The west coast of the island of Hawai’i supports a variety of land locked “anchialine pools”, wetlands, and fishponds that support numerous endangered and endemic species, as well as provide key ecosystem services to natural and human communities. These habitats have come under new stress due to sea level rise, as well as human development. An NCCOS-funded project, led by The Nature Conservancy (TNC), has developed an online tool called a “story map” to visualize current and future impacts of sea level rise on these unique and historic Hawaii habitats.
The TNC models used to create the story map incorporate flood frequency, magnitude, as well as both ocean and groundwater elevations to predict when and where pool habitats will shift. The models show how risks of invasive fish introduction, septic tank/cesspool contamination, and changing development pressures that might alter pool habitats from now until year 2080.
Anchialine pools form in natural depressions in the lava and have a subterranean connection to the nearby ocean. As sea levels rise, groundwater is also pushed upwards, creating new anchialine pools at higher elevations and submerging lower pools during storm surge events or high tides. When these habitats are submerged, invasive fishes are introduced to the pools, while septic tank and cesspool contaminants also enter.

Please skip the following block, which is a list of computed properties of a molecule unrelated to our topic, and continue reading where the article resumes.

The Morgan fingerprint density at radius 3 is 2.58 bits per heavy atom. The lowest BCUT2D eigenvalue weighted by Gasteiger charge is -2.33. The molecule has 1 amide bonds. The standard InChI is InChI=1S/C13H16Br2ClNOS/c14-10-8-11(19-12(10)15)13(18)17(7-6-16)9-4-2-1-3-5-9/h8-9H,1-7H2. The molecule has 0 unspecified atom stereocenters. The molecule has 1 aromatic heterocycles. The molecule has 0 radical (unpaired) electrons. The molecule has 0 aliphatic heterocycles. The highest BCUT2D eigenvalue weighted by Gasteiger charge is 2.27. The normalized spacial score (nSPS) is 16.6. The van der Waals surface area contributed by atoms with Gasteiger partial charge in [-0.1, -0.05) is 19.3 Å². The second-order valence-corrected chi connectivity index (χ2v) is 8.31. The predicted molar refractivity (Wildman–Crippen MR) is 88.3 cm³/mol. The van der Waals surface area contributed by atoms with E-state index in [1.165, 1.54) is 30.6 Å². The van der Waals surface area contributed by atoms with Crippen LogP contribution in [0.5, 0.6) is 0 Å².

The tool is already being used to make coastal management decisions and to plan for the future. For example, a local community non-profit at Kiholo Bay (North Kona) is using the app to identify adaptation measures for private landowners and restoration priorities for anchialine pool management within their Board of Trustees and staff meetings, and the County of Hawaii is incorporating the insights from the maps into their update of the Hawaii County General Plan.
South Kohala Regional Management plans have also incorporated the study findings for prioritizing land suitable for conservation to enable landward migration of pools and specific pools that are compatible for restoration via invasive species removal. The tool informed the first restoration of an anchialine pool since 1990, and due to its utility the project is being expanded to cover the remainder of the big island of Hawai’i.
The models and online story map tool are products of the NCCOS Ecological Effects of Sea Level Rise project Sea-Level Rise Modeling as a Catalyst for Effective Ecological Management in West Hawai‘i.
The project is led by The Nature Conservancy (TNC) in Hawaii.
For more information, contact David.Kidwell@noaa.gov.